Providence Saint John’s Health Center, renowned for leading-edge cancer care and research, has donated $2 million to the Stand Up To Cancer (SU2C) Colorectal Cancer Health Equity Dream Team and its commitment to address colorectal cancer screening disparities in medically underserved communities.
Anton Bilchik, M.D., Ph.D., M.B.A., F.A.C.S., professor of surgery and chief of the gastrointestinal research program at the Saint John’s Cancer Institute, will co-lead the Dream Team, which will bring together leading researchers, patient advocates, community leaders and clinicians to accomplish several goals, including improving colorectal cancer screening in underserved communities.
“Providence and SU2C have collaborated to change the inequities in colorectal cancer and increase screening rates to 80 percent, led by a Dream Team of researchers,” said Dr. Bilchik, who also serves as and chairman of the division of general surgery at Providence Saint John’s Health Center. “The Dream Team’s members, all from major academic institutions, bring a deep understanding of racial/ethnic minority communities and health inequities regionally and nationally through their extensive career experience and published research.”
The team will address colorectal cancer inequities through screening, research, education and training in three SU2C Zones: Greater Los Angeles, Greater Boston and the Great Plains Tribal Communities in South Dakota. These zones include diverse and distinct communities that are medically underserved and have particularly low screening rates for colorectal cancer, the second most common cause of cancer-related death in American men and women combined.
The effort was already a priority locally, as Dr. Bilchik previously began research in the molecular and immunology laboratories at Saint John’s Cancer Institute to better understand why colon cancer cases are occurring at a younger age and whether they are preventable. Preliminary findings have identified some key differences in young people with colon cancer that could be applied to the Dream Team’s strategy, Bilchik said.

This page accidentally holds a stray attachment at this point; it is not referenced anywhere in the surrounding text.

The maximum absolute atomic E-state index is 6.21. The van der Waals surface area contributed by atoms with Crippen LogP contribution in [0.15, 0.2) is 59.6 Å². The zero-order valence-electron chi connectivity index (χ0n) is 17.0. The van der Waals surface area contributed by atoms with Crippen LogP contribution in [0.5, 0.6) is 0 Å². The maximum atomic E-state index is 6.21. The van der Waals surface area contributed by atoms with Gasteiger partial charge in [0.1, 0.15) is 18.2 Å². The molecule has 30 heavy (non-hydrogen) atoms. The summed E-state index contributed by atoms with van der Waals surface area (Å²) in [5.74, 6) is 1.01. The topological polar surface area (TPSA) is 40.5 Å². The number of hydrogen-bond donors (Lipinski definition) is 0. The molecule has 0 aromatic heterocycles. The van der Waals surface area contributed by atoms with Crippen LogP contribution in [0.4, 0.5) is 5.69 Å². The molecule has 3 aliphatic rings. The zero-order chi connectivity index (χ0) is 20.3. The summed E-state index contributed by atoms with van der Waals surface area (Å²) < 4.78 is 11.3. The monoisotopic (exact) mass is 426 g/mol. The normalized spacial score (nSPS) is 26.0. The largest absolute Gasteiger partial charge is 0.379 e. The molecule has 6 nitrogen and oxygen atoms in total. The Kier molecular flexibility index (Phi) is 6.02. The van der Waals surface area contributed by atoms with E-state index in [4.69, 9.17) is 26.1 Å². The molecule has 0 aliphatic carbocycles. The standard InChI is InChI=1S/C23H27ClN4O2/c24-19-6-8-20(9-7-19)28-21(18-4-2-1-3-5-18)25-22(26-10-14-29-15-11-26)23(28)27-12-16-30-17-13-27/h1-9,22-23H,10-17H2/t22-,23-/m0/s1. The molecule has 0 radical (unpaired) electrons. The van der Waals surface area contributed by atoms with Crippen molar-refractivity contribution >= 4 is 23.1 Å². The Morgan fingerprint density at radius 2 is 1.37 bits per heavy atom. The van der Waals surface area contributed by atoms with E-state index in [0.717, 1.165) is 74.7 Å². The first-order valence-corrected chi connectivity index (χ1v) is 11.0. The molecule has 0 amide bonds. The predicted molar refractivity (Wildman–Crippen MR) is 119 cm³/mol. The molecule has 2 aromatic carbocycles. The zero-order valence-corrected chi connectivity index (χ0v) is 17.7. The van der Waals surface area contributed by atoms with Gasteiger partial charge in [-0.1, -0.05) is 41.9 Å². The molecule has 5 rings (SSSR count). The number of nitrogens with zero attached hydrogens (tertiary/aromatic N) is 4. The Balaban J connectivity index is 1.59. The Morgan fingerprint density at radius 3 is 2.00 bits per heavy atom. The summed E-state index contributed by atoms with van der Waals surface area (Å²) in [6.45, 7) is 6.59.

“Lowering the colorectal cancer screening age to 45 is an important step as we look to save more lives from this preventable cancer,” Dr. Bilchik said. “But given the disproportionate impact on medically underserved communities, raising awareness for colorectal cancer and screening options remains critical.”
Under the leadership of Dr. Bilchik, Providence will design and deploy a community-based campaign to increase colorectal cancer screening rates in demographically diverse areas within Los Angeles. Providence will recruit and deploy community health action teams (CHATs) – residents trained and supported to work as health promoters and care navigators within their own neighborhoods – to implement a locally designed and operated colorectal cancer screening campaign. CHATs won’t stop with screening; they will accompany participating Providence patients along the journey from screening to treatment to survivorship.
To increase convenience and accessibility, at-home screening tests for colorectal cancer will be provided to unscreened community members. Any required follow-up colonoscopies will be provided free for uninsured or under-insured participants.
Colorectal cancer incidence and deaths are highest in Black Americans, followed closely by American Indians/Alaska Natives and lowest in Asians/Pacific Islanders. People with the lowest socioeconomic status are 40 percent more likely to be diagnosed with colorectal cancer than those with the highest socioeconomic status. Additionally, screening rates for Americans 50 to 75 years old are the lowest in American Indians/Alaska Natives (56 percent,) followed by Asian people (58 percent,) Hispanic people (59 percent), Black people (66 percent) and White people (69 percent.)
Submitted by: Patricia Aidem